February 2015 | SafeLogic

Archive for February, 2015

8 Feb 2015

On Encryption Keys (and Anthem) – Part 2 of 2

SafeHealth_option2_orangeThe Anthem breach encouraged me to wrap up this blog series and talk about key management in a genuine security context. When the Anthem breach first was public, it looked as if patient records were accessed because of lack of data encryption. Then Anthem stated the real reason for the breach: they only encrypt data in flight to/from the database(s) and rely on user credentials for access to data in the database. Why didn’t they encrypt the data in the database? Well, per Health Insurance Portability and Accountability Act (HIPAA) requirements, they don’t have to as long as they provide protection of the data via other means. Like elevated credentials.

That worked well, didn’t it?

They were compliant, but obviously not secure. To add more security to compliance programs like HIPAA, there have been some cries for enterprises to implement encryption. So how do you encrypt data properly? Well, it all depends on your environment, the sensitivity of the data, the threat models, and any tangible requirements for regulatory compliance. Here are some general guidelines:

  • Use validated encryption.
  • Use strong, well-generated keys.
  • Manage the keys properly.

Use validated encryption. Federal Information Processing Standard (FIPS) 140 is the gold standard. The Advanced Encryption Standard (AES) is one of the FIPS-approved algorithms for data encryption, and it is a better encryption algorithm than what Joe the Computer Science Intern presented in his thesis project. It just is. Plus, part of the FIPS 140 process involves strenuous black box testing of the algorithms to ensure they’re implemented properly. This is crucial for interoperability, and proper implementation of the AES standard also provides a measure of confidence that there aren’t leaks, faults, etc. Always look for the FIPS 140 certificate for your encryption solution.

Use well-generated keys. A password-based key (PBK) is crap. Here a key is derived from a password after it’s hashed with a message digest function. PBKs are crap because most passwords are crap. They’re subject to brute-force attack and just should not be used. Password-Based Key Derivation Function v2 (PBKDF2) makes password-based keys a bit stronger by conditioning the digest with random elements (called salt) to decrease the threat of brute force. But the threat is still there.

Keys should be as unpredictable and “random” as possible. Unfortunately in software environments it’s difficult to obtain truly random data because computers are designed to function predictably (if I do X, then Y happens). But let’s say you can get provable random data from your mobile device or your appliance. Use that to feed a conditioning algorithm and/or pseudorandom number generator. Then use that output for your key.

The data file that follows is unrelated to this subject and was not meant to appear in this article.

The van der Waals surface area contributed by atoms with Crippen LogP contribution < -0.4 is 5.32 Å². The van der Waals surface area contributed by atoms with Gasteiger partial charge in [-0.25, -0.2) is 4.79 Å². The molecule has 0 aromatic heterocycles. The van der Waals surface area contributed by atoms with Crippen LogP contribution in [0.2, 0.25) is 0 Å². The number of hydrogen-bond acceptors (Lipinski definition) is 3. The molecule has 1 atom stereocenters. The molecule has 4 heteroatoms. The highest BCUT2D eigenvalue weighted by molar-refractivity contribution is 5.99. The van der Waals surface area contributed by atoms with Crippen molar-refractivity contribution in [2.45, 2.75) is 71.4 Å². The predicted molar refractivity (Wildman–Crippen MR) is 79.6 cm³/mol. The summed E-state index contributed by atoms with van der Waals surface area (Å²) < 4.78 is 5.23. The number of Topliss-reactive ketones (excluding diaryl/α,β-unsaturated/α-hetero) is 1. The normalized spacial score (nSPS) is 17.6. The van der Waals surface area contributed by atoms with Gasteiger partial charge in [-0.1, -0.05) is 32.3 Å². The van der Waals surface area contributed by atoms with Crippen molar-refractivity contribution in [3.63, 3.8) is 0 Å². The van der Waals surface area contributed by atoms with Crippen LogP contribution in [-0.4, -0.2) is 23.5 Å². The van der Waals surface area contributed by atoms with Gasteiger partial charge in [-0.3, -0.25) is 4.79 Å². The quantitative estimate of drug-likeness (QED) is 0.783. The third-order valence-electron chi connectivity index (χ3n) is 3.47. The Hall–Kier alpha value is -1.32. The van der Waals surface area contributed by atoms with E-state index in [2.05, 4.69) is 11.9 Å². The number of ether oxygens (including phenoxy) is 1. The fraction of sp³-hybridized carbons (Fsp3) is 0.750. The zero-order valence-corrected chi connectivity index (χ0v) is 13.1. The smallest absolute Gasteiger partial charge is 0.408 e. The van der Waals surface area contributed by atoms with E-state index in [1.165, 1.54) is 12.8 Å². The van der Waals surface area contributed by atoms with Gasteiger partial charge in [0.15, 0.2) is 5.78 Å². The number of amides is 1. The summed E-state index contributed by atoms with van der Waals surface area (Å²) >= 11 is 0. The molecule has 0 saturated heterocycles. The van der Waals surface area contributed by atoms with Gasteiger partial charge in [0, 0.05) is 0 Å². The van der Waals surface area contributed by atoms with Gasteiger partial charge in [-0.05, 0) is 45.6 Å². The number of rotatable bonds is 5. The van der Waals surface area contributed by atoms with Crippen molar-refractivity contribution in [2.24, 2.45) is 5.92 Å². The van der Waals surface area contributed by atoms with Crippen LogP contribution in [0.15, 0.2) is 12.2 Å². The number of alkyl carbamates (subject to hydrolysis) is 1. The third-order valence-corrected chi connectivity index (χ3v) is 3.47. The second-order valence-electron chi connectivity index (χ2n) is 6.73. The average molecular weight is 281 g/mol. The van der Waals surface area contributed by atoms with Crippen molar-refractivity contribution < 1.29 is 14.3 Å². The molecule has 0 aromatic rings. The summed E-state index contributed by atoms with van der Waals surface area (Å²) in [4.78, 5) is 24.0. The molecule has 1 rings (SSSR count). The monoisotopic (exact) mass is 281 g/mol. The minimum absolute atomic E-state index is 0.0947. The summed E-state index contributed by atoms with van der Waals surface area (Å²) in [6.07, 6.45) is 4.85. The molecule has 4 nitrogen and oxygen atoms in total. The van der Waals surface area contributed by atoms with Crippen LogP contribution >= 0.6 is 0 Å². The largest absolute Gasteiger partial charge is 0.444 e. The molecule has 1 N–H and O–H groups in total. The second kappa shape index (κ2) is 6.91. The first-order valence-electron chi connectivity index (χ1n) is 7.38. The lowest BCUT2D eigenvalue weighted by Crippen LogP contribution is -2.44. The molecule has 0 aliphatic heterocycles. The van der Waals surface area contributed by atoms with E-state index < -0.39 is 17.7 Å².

Use strong keys. The strength of a key depends on how it’s generated (see above) and how long the key is. For example, the AES algorithm can accommodate key sizes of 128-bits, 192-bits, or 256-bits. Consider using a key size that correlates to the overall sensitivity of your data. In Suite B, 256-bit keys can be used to protect classified data at the Top Secret level. Is your data tantamount to what the government would consider Top Secret?

Also consider the environment. Constrained and embedded environments (think wearables) may not have the processing power to handle bulk encryption with 256-bit keys. Or maybe data is ephemeral and wiped after a few seconds and therefore doesn’t need “top secret level” encryption. Or maybe there’s just not enough space for a 256-bit key.

Use a key that is strong enough to protect the data within the constraints of the environment and one that can counter the threats to that environment.

Manage your keys properly. You wouldn’t leave the key to your front door taped to the door itself. Hopefully you don’t put it under the doormat either. What would be the point of the lock? The same applies to information security. Don’t encrypt your data with a strong, properly generated data encryption key (DEK) then leave that key under the doormat.

Consider a key vault and use key encryption keys (KEK) to encrypt the data encryption keys. Access to this key vault or key manager should also be suitably locked down and tightly controlled (again, many different ways to do this). Otherwise you might as well just not encrypt your data.

While we’re at it: rotate your keys, especially your KEKs. Key rotation essentially means “key replacement” … and it’s a good idea in case the key or system is compromised. When you replace a key, be sure to overwrite with Fs or 0s to reduce any chance of traceability.

Store those DEKs encrypted with KEKs and protect those KEKs with tools and processes. And remember to balance security with usability: rotating your KEK every 2 seconds might be secure, but is your system usable?

Anthem wanted the data to be useful, which is why it wasn’t encrypted at the database. But that usability came at a high cost. The good news is that it is possible to encrypt data and have it be usable.